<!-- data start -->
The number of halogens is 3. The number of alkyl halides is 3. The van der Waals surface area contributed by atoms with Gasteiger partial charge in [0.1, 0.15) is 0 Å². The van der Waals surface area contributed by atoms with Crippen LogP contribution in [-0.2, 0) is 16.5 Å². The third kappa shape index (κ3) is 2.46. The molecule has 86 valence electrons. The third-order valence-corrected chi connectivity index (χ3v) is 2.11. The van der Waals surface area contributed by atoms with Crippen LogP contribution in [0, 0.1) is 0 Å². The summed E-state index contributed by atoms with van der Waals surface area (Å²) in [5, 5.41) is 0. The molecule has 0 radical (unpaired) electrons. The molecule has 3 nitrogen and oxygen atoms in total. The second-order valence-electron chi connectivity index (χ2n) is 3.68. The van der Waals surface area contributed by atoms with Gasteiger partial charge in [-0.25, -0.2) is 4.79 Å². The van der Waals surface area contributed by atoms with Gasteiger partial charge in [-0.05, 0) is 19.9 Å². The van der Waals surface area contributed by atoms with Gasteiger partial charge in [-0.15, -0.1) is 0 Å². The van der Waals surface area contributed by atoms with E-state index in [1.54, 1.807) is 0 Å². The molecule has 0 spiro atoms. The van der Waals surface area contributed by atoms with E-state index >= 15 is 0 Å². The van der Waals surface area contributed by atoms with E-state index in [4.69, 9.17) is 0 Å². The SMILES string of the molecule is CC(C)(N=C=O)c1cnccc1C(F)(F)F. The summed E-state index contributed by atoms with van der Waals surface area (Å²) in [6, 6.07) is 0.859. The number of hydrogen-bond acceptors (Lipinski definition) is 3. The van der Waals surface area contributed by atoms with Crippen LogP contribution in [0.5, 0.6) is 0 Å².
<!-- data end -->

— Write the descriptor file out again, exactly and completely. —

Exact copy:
The number of halogens is 3. The number of alkyl halides is 3. The van der Waals surface area contributed by atoms with Gasteiger partial charge in [0.1, 0.15) is 0 Å². The van der Waals surface area contributed by atoms with Crippen LogP contribution in [-0.2, 0) is 16.5 Å². The third kappa shape index (κ3) is 2.46. The molecule has 86 valence electrons. The third-order valence-corrected chi connectivity index (χ3v) is 2.11. The van der Waals surface area contributed by atoms with Crippen LogP contribution in [0, 0.1) is 0 Å². The summed E-state index contributed by atoms with van der Waals surface area (Å²) in [5, 5.41) is 0. The molecule has 0 radical (unpaired) electrons. The molecule has 3 nitrogen and oxygen atoms in total. The second-order valence-electron chi connectivity index (χ2n) is 3.68. The van der Waals surface area contributed by atoms with Gasteiger partial charge in [-0.25, -0.2) is 4.79 Å². The van der Waals surface area contributed by atoms with Gasteiger partial charge in [-0.05, 0) is 19.9 Å². The van der Waals surface area contributed by atoms with Gasteiger partial charge in [-0.15, -0.1) is 0 Å². The van der Waals surface area contributed by atoms with E-state index in [1.54, 1.807) is 0 Å². The molecule has 0 spiro atoms. The van der Waals surface area contributed by atoms with E-state index >= 15 is 0 Å². The van der Waals surface area contributed by atoms with E-state index in [4.69, 9.17) is 0 Å². The SMILES string of the molecule is CC(C)(N=C=O)c1cnccc1C(F)(F)F. The summed E-state index contributed by atoms with van der Waals surface area (Å²) in [6, 6.07) is 0.859. The number of hydrogen-bond acceptors (Lipinski definition) is 3. The van der Waals surface area contributed by atoms with Crippen LogP contribution in [0.5, 0.6) is 0 Å².